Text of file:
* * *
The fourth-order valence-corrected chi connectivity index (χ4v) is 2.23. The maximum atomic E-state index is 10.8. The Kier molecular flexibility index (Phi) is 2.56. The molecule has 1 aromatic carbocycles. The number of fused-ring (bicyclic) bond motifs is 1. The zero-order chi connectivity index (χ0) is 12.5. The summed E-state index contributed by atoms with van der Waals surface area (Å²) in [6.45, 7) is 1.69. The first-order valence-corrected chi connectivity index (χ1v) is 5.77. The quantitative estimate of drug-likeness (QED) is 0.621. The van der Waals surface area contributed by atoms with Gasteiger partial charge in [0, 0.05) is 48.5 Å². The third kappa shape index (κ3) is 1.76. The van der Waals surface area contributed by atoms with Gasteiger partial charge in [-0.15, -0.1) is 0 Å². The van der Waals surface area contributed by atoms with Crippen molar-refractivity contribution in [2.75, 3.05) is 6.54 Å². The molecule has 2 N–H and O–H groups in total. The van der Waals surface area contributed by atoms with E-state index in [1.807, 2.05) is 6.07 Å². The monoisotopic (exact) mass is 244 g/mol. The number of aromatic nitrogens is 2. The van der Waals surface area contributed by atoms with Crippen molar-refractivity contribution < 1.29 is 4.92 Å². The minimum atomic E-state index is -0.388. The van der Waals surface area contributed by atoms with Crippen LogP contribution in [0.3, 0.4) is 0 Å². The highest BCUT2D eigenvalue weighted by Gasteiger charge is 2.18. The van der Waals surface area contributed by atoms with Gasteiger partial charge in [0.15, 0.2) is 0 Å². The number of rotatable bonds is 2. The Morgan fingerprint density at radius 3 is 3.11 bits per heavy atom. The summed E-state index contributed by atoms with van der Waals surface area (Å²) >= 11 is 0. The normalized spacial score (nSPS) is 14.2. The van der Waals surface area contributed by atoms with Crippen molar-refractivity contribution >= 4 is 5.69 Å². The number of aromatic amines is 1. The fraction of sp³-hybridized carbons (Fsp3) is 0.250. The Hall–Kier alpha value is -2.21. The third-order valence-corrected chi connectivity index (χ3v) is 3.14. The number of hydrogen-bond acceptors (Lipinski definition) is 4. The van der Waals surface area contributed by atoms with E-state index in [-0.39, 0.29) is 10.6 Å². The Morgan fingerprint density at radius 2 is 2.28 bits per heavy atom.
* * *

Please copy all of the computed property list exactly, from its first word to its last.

The fourth-order valence-corrected chi connectivity index (χ4v) is 2.23. The maximum atomic E-state index is 10.8. The Kier molecular flexibility index (Phi) is 2.56. The molecule has 1 aromatic carbocycles. The number of fused-ring (bicyclic) bond motifs is 1. The zero-order chi connectivity index (χ0) is 12.5. The summed E-state index contributed by atoms with van der Waals surface area (Å²) in [6.45, 7) is 1.69. The first-order valence-corrected chi connectivity index (χ1v) is 5.77. The quantitative estimate of drug-likeness (QED) is 0.621. The van der Waals surface area contributed by atoms with Gasteiger partial charge in [0, 0.05) is 48.5 Å². The third kappa shape index (κ3) is 1.76. The van der Waals surface area contributed by atoms with Gasteiger partial charge in [-0.15, -0.1) is 0 Å². The van der Waals surface area contributed by atoms with Crippen molar-refractivity contribution in [2.75, 3.05) is 6.54 Å². The molecule has 2 N–H and O–H groups in total. The van der Waals surface area contributed by atoms with E-state index in [1.807, 2.05) is 6.07 Å². The monoisotopic (exact) mass is 244 g/mol. The number of aromatic nitrogens is 2. The van der Waals surface area contributed by atoms with Crippen molar-refractivity contribution < 1.29 is 4.92 Å². The minimum atomic E-state index is -0.388. The van der Waals surface area contributed by atoms with Crippen LogP contribution in [0.3, 0.4) is 0 Å². The highest BCUT2D eigenvalue weighted by Gasteiger charge is 2.18. The van der Waals surface area contributed by atoms with Gasteiger partial charge in [0.15, 0.2) is 0 Å². The number of rotatable bonds is 2. The Morgan fingerprint density at radius 3 is 3.11 bits per heavy atom. The summed E-state index contributed by atoms with van der Waals surface area (Å²) >= 11 is 0. The normalized spacial score (nSPS) is 14.2. The van der Waals surface area contributed by atoms with Crippen molar-refractivity contribution >= 4 is 5.69 Å². The number of aromatic amines is 1. The fraction of sp³-hybridized carbons (Fsp3) is 0.250. The Hall–Kier alpha value is -2.21. The third-order valence-corrected chi connectivity index (χ3v) is 3.14. The number of hydrogen-bond acceptors (Lipinski definition) is 4. The van der Waals surface area contributed by atoms with E-state index in [-0.39, 0.29) is 10.6 Å². The Morgan fingerprint density at radius 2 is 2.28 bits per heavy atom.